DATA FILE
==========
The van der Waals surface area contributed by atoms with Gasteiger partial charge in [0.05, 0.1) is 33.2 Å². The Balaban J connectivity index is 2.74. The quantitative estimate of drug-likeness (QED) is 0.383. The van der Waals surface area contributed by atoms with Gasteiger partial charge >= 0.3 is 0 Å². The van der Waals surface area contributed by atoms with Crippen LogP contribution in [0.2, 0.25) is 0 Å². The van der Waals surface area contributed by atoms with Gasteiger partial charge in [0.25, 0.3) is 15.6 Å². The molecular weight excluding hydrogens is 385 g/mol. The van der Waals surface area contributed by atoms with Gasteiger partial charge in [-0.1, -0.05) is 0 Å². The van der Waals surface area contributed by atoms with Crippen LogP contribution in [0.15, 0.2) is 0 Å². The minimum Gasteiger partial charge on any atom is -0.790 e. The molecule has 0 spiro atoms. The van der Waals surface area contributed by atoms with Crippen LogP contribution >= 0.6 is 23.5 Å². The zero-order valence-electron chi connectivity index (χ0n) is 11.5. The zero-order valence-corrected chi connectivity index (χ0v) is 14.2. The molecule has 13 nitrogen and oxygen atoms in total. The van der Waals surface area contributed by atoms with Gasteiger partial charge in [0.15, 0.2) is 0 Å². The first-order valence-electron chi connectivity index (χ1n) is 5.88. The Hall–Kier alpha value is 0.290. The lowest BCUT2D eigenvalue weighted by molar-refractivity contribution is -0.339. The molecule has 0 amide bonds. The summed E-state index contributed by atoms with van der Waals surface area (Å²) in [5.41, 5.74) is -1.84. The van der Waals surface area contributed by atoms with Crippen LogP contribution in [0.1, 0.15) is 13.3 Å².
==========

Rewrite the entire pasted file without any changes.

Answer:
The van der Waals surface area contributed by atoms with Gasteiger partial charge in [0.05, 0.1) is 33.2 Å². The Balaban J connectivity index is 2.74. The quantitative estimate of drug-likeness (QED) is 0.383. The van der Waals surface area contributed by atoms with Gasteiger partial charge >= 0.3 is 0 Å². The van der Waals surface area contributed by atoms with Crippen LogP contribution in [0.2, 0.25) is 0 Å². The van der Waals surface area contributed by atoms with Gasteiger partial charge in [0.25, 0.3) is 15.6 Å². The molecular weight excluding hydrogens is 385 g/mol. The van der Waals surface area contributed by atoms with Gasteiger partial charge in [-0.1, -0.05) is 0 Å². The van der Waals surface area contributed by atoms with Crippen LogP contribution in [0.15, 0.2) is 0 Å². The minimum Gasteiger partial charge on any atom is -0.790 e. The molecule has 0 spiro atoms. The van der Waals surface area contributed by atoms with Crippen LogP contribution >= 0.6 is 23.5 Å². The zero-order valence-electron chi connectivity index (χ0n) is 11.5. The zero-order valence-corrected chi connectivity index (χ0v) is 14.2. The molecule has 13 nitrogen and oxygen atoms in total. The van der Waals surface area contributed by atoms with Gasteiger partial charge in [0.15, 0.2) is 0 Å². The first-order valence-electron chi connectivity index (χ1n) is 5.88. The Hall–Kier alpha value is 0.290. The lowest BCUT2D eigenvalue weighted by molar-refractivity contribution is -0.339. The molecule has 0 amide bonds. The summed E-state index contributed by atoms with van der Waals surface area (Å²) in [5.41, 5.74) is -1.84. The van der Waals surface area contributed by atoms with Crippen LogP contribution in [0.1, 0.15) is 13.3 Å².